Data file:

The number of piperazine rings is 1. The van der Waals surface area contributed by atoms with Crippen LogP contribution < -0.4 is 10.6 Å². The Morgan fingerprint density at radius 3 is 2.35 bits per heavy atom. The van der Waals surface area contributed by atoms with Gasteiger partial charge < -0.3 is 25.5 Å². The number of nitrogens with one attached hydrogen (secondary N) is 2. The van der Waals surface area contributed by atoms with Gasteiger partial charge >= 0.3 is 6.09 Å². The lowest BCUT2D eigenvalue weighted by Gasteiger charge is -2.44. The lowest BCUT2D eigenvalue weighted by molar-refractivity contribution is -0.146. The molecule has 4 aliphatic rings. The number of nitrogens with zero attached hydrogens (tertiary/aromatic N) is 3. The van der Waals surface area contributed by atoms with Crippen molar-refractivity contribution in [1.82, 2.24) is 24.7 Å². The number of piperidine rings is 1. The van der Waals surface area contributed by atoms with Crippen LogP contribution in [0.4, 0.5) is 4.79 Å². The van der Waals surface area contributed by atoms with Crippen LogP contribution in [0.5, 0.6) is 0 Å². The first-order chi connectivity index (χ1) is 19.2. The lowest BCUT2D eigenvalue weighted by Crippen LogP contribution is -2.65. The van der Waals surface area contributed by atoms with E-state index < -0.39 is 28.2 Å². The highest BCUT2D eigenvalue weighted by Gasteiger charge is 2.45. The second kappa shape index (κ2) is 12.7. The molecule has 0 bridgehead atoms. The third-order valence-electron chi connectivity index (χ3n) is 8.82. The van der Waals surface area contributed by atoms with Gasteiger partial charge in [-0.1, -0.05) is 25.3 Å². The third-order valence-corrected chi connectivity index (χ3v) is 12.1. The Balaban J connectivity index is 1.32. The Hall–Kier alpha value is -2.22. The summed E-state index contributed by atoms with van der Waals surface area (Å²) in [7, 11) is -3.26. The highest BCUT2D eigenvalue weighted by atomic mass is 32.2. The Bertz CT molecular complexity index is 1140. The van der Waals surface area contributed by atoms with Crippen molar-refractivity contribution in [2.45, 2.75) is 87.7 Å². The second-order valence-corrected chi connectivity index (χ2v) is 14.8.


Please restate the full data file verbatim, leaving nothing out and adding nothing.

The number of piperazine rings is 1. The van der Waals surface area contributed by atoms with Crippen LogP contribution < -0.4 is 10.6 Å². The Morgan fingerprint density at radius 3 is 2.35 bits per heavy atom. The van der Waals surface area contributed by atoms with Gasteiger partial charge < -0.3 is 25.5 Å². The number of nitrogens with one attached hydrogen (secondary N) is 2. The van der Waals surface area contributed by atoms with Gasteiger partial charge >= 0.3 is 6.09 Å². The lowest BCUT2D eigenvalue weighted by Gasteiger charge is -2.44. The lowest BCUT2D eigenvalue weighted by molar-refractivity contribution is -0.146. The molecule has 4 aliphatic rings. The number of nitrogens with zero attached hydrogens (tertiary/aromatic N) is 3. The van der Waals surface area contributed by atoms with Crippen molar-refractivity contribution in [1.82, 2.24) is 24.7 Å². The number of piperidine rings is 1. The van der Waals surface area contributed by atoms with Crippen LogP contribution in [0.4, 0.5) is 4.79 Å². The van der Waals surface area contributed by atoms with Crippen LogP contribution in [0.5, 0.6) is 0 Å². The first-order chi connectivity index (χ1) is 19.2. The lowest BCUT2D eigenvalue weighted by Crippen LogP contribution is -2.65. The van der Waals surface area contributed by atoms with E-state index < -0.39 is 28.2 Å². The highest BCUT2D eigenvalue weighted by Gasteiger charge is 2.45. The second kappa shape index (κ2) is 12.7. The molecule has 0 bridgehead atoms. The third-order valence-electron chi connectivity index (χ3n) is 8.82. The van der Waals surface area contributed by atoms with Gasteiger partial charge in [-0.1, -0.05) is 25.3 Å². The third-order valence-corrected chi connectivity index (χ3v) is 12.1. The Balaban J connectivity index is 1.32. The Hall–Kier alpha value is -2.22. The summed E-state index contributed by atoms with van der Waals surface area (Å²) in [7, 11) is -3.26. The highest BCUT2D eigenvalue weighted by atomic mass is 32.2. The Bertz CT molecular complexity index is 1140. The van der Waals surface area contributed by atoms with Crippen molar-refractivity contribution in [2.45, 2.75) is 87.7 Å². The second-order valence-corrected chi connectivity index (χ2v) is 14.8.